Friday, November 12, 2004

Cortisol: The "Stress Hormone"

One day, when I am feeling a little stronger, I'll contact my GP and ask for a referral to a specialist - probably a neurologist or endocrinologist, or both. If by next year I don't feel improved enough to go out, I am mentally preparing myself for a stay in hospital to undergo the tests. At the moment, I just cannot organise or make the round trip journey, and all that is involved with visiting a specialist, including follow ups.

Some four and a half years ago, after reading a book on M.E. (by Dr Charles Shepherd), I asked a GP about Cortisol. He wasn't the right person to ask. He was a medical examiner on behalf of the government who came to my home assess my application to the department of works and pensions for disability living allowance. Doctors from government (or insurance company) medical boards have a reputation for seeking to dispprove claims. It was only afterwards I found out, one should always have a witness sit in on these horribly gruelling interviews.

Those were the early days of my illness. Now when I look back at what I had to endure, I shudder. After an hour and a half of answering his questions and watching him scribble my answers on 25 pages of a form, he asked me to sign the box where he'd summarised the exam. He read it out to me, insisted I sign it and refused to show me the other 24 pages. He said it wasn't necessary (I found out this is not true). I've never signed anything that I haven't at least glanced over but I was too ill to object and could barely see straight. When he left, I recall him saying he couldn't be sure what they'd make of his report.

My application was turned down. To cut a long story short, it went to Tribunal. Only then did I see what he'd written.
His shockingly weird spidery handwriting - one inch high - with an extreme slant to the right (and left) like one long series of heavy handed slashes, had to be seen to be believed. I'd never seen anything like it, except in books on handwriting analysis that gave such examples from people who had mental health or alcohol problems.

To my horror, I found out from an Advisor that my application was turned down probably because nobody could read the doctor's report, apart from a few lines he'd scrawled at the top of the front page that made judgements about my personality and character, described my home as "sparkling squeaky clean", said "everything was white" (not true - some colours were muted - even the carpets were dark, upholstery and bedcover were multi coloured tapestry quilt) - and that I was "dressed immaculately in snow white sweater and trousers" - he added that he "had to use a chair to lean notes on, instead of a table".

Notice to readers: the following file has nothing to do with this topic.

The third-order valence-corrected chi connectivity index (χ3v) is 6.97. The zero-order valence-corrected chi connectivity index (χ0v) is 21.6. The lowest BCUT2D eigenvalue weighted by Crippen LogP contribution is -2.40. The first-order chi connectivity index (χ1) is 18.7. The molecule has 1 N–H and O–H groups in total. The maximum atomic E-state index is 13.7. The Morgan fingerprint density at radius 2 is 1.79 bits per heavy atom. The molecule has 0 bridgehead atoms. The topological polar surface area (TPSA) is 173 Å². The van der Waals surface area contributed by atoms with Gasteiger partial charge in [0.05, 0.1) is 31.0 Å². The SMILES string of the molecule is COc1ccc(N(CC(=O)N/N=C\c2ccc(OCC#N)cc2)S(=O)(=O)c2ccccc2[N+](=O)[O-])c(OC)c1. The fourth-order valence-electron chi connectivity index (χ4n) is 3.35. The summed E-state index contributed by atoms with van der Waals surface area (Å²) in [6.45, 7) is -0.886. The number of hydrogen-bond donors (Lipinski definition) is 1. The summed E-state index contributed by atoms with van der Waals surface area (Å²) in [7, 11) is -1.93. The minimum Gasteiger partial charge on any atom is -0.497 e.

This was from a man who wore pale grey shiny fake leather slip-on shoes with dark brown polyester trousers. When I asked what he knew about M.E., he told me (in a derogatory tone) that he had seen "loads" of ME patients and that, quote "they all see in grey - if you turn them over you find they're all soft bellied." Charming eh?

A year later, after attending a Tribunal, I was awarded the disability living allowance, backdated to the date of my original claim. That one doctor caused me much distress and suffering and no doubt contributed towards my downward spiral because I couldn't get help for the first eighteen months of near total incapacity. Oh yes, and his answer to my question about Cortisol? He said "Ahhhh ... how interesting, you've picked up on that ... now, let me see .... I'll just make a note of this ... "well educated". I said if there is something wrong with ones Cortisol - is there a treatment to calm whatever is wrong - "oooh no" he said ... and mumbled something about adrenaline and heart attacks ... his answer was woolly but left me in no doubt that there was no treatment for Coristol problems (which is the reason I dropped the idea of asking for a test).